It was the roof of the Lebedyansky factory that collapsed, releasing a flash flood of fruit and vegetable juices both onto the streets and into the Don River, upon the banks of which Lebedyen sits. Videos filmed by residents and uploaded to the Internet on platforms like YouTube showed cars plowing through deep rivers of pinkish fluid as they dealt with the aftermath of the flood. The flood was a mix of pineapple, apricot, tangerine, grape, mango, pomegranate, apple, cherry, orange, grapefruit, and tomato juices, according to news outlet teleSur.
Thankfully, though, this flood was substantially less deadly than either the beer flood of 1814 or the molasses flood of 1919. Only two injuries resulted from the incident, and no deaths were reported. Furthermore, analysis of water samples taken from the Don River following the flood showed that no environmental damage had been caused by the torrent of juice.
Messy? Yes. Dangerous? Ultimately, not so much.
The London Beer Flood
In 1814, the London brewery known as the Horse Shoe Brewery had existed at the corner of Tottenham Court Road and Oxford Street for half a century. Established in 1764, it was named in honor of an earlier pub called the Horseshoe, which itself had been named for the unique shape of its dining room.
Several owners operated the Horse Shoe Brewery over the decades, but by 1809, it had come under the command of Henry Meux, formerly of the well-known porter brewer Meux Reid. When Meux moved from his home at the Griffin Brewery to strike out on his own at the Horse Shoe, he brewed under the name Henry Meux & Co.—and he did it well: In just two years, Meux & Co. had become London’s sixth largest brewer of porter.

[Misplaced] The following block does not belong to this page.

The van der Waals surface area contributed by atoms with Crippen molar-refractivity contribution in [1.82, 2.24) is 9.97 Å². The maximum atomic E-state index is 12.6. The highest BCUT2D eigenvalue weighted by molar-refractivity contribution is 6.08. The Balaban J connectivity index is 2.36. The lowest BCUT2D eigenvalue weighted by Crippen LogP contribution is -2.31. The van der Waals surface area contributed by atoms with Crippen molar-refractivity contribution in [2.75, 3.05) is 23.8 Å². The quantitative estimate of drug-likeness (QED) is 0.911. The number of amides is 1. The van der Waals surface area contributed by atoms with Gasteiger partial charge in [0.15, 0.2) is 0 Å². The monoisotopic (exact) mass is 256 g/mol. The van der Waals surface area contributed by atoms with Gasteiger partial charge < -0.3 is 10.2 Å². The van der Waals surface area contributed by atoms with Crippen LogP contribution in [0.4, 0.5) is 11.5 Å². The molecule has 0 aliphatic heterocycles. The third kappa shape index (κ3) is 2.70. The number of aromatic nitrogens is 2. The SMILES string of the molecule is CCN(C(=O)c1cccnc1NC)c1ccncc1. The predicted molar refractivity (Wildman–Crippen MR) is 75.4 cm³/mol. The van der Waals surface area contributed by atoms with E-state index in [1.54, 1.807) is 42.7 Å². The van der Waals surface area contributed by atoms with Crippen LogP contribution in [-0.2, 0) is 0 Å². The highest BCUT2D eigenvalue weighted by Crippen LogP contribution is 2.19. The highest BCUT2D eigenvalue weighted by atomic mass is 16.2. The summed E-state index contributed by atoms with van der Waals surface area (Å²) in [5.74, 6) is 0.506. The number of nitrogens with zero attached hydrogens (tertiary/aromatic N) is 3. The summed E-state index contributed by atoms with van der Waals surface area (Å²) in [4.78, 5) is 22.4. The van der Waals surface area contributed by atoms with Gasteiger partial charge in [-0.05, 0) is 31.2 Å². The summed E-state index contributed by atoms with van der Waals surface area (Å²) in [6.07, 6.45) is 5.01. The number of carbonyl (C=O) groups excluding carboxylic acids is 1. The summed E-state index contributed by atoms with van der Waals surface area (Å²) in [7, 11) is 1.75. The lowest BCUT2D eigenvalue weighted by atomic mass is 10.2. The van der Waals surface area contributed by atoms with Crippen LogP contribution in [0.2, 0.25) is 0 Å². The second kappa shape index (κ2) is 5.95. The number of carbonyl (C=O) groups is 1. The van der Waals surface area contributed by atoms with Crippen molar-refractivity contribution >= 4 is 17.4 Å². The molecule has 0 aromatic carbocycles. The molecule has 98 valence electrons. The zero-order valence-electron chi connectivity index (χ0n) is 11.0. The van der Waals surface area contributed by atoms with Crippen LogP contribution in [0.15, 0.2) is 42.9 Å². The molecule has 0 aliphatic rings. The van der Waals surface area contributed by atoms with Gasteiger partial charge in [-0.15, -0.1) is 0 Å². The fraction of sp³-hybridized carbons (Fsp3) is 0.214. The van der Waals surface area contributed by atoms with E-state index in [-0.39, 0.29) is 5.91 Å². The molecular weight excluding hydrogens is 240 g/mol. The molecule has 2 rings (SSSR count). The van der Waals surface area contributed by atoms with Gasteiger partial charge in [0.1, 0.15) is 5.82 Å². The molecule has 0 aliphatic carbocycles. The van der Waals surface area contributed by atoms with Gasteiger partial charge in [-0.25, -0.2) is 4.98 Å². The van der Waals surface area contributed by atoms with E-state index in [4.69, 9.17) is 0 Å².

But on Oct. 17, 1814, something terrible happened. At 4:30 p.m. that day, a storehouse clerk, George Crick, noticed during an inspection that one of the 700-pound iron hoops that supported a 22-foot vat holding 3,555 barrels—or, more than a million pints—of porter had fallen off. This wasn’t an unheard-of occurrence; according to Crick, who spoke at the inquest later, it happened several times a year. He wrote a note about the issue and left it for another employee to schedule the maintenance appointment to fix it.
However, it turned out that the repair couldn’t wait: At 5:30 p.m. that same day, the vat burst, which caused a chain reaction resulting in the rapid release of thousands of barrels of beer. The beer flood destroyed the brewery’s rear wall and careened down New Street in the form of a wave 15 feet high, destroying virtually everything in its path as it went. Eight people died, four of whom were children between the ages of 3 and 14.